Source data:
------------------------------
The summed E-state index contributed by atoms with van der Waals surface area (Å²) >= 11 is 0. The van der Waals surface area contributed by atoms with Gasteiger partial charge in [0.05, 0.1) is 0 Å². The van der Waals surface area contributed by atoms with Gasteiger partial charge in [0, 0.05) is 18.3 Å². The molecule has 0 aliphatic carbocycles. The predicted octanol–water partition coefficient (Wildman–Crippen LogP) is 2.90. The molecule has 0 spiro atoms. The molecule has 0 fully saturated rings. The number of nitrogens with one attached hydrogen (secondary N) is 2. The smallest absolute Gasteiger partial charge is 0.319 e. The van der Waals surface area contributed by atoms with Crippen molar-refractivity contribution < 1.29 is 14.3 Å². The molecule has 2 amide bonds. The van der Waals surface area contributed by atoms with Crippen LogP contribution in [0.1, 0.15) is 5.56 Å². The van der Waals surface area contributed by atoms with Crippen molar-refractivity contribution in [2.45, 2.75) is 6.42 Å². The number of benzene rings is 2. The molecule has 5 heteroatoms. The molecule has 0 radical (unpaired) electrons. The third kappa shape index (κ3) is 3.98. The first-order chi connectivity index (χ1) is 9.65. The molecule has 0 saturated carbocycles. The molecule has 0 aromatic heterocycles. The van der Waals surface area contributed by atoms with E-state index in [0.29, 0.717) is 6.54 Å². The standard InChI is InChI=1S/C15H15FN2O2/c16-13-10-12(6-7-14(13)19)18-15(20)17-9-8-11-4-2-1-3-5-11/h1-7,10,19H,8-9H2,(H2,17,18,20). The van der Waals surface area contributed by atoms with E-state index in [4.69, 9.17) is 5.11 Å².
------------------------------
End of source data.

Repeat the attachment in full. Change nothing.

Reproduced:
The summed E-state index contributed by atoms with van der Waals surface area (Å²) >= 11 is 0. The van der Waals surface area contributed by atoms with Gasteiger partial charge in [0.05, 0.1) is 0 Å². The van der Waals surface area contributed by atoms with Gasteiger partial charge in [0, 0.05) is 18.3 Å². The molecule has 0 aliphatic carbocycles. The predicted octanol–water partition coefficient (Wildman–Crippen LogP) is 2.90. The molecule has 0 spiro atoms. The molecule has 0 fully saturated rings. The number of nitrogens with one attached hydrogen (secondary N) is 2. The smallest absolute Gasteiger partial charge is 0.319 e. The van der Waals surface area contributed by atoms with Crippen molar-refractivity contribution < 1.29 is 14.3 Å². The molecule has 2 amide bonds. The van der Waals surface area contributed by atoms with Crippen LogP contribution in [0.1, 0.15) is 5.56 Å². The van der Waals surface area contributed by atoms with Crippen molar-refractivity contribution in [2.45, 2.75) is 6.42 Å². The number of benzene rings is 2. The molecule has 5 heteroatoms. The molecule has 0 radical (unpaired) electrons. The third kappa shape index (κ3) is 3.98. The first-order chi connectivity index (χ1) is 9.65. The molecule has 0 saturated carbocycles. The molecule has 0 aromatic heterocycles. The van der Waals surface area contributed by atoms with E-state index in [0.29, 0.717) is 6.54 Å². The standard InChI is InChI=1S/C15H15FN2O2/c16-13-10-12(6-7-14(13)19)18-15(20)17-9-8-11-4-2-1-3-5-11/h1-7,10,19H,8-9H2,(H2,17,18,20). The van der Waals surface area contributed by atoms with E-state index in [4.69, 9.17) is 5.11 Å².